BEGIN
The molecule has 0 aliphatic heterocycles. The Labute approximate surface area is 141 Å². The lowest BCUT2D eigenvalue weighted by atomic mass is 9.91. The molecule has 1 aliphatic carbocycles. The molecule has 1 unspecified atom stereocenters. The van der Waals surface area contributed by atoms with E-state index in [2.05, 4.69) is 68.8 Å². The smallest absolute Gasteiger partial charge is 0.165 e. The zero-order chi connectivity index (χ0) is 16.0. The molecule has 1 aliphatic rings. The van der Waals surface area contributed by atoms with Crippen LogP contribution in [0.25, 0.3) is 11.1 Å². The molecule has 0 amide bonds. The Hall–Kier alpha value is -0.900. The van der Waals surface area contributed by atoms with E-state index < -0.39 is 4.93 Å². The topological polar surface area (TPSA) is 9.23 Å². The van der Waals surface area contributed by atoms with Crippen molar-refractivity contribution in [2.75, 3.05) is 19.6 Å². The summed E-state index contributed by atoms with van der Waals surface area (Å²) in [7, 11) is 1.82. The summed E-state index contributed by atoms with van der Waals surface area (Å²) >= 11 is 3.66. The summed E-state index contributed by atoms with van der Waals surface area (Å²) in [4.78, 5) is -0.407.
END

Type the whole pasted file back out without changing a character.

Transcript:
The molecule has 0 aliphatic heterocycles. The Labute approximate surface area is 141 Å². The lowest BCUT2D eigenvalue weighted by atomic mass is 9.91. The molecule has 1 aliphatic carbocycles. The molecule has 1 unspecified atom stereocenters. The van der Waals surface area contributed by atoms with E-state index in [2.05, 4.69) is 68.8 Å². The smallest absolute Gasteiger partial charge is 0.165 e. The zero-order chi connectivity index (χ0) is 16.0. The molecule has 1 aliphatic rings. The van der Waals surface area contributed by atoms with Crippen LogP contribution in [0.25, 0.3) is 11.1 Å². The molecule has 0 amide bonds. The Hall–Kier alpha value is -0.900. The van der Waals surface area contributed by atoms with E-state index < -0.39 is 4.93 Å². The topological polar surface area (TPSA) is 9.23 Å². The van der Waals surface area contributed by atoms with Crippen molar-refractivity contribution in [2.75, 3.05) is 19.6 Å². The summed E-state index contributed by atoms with van der Waals surface area (Å²) in [7, 11) is 1.82. The summed E-state index contributed by atoms with van der Waals surface area (Å²) >= 11 is 3.66. The summed E-state index contributed by atoms with van der Waals surface area (Å²) in [4.78, 5) is -0.407.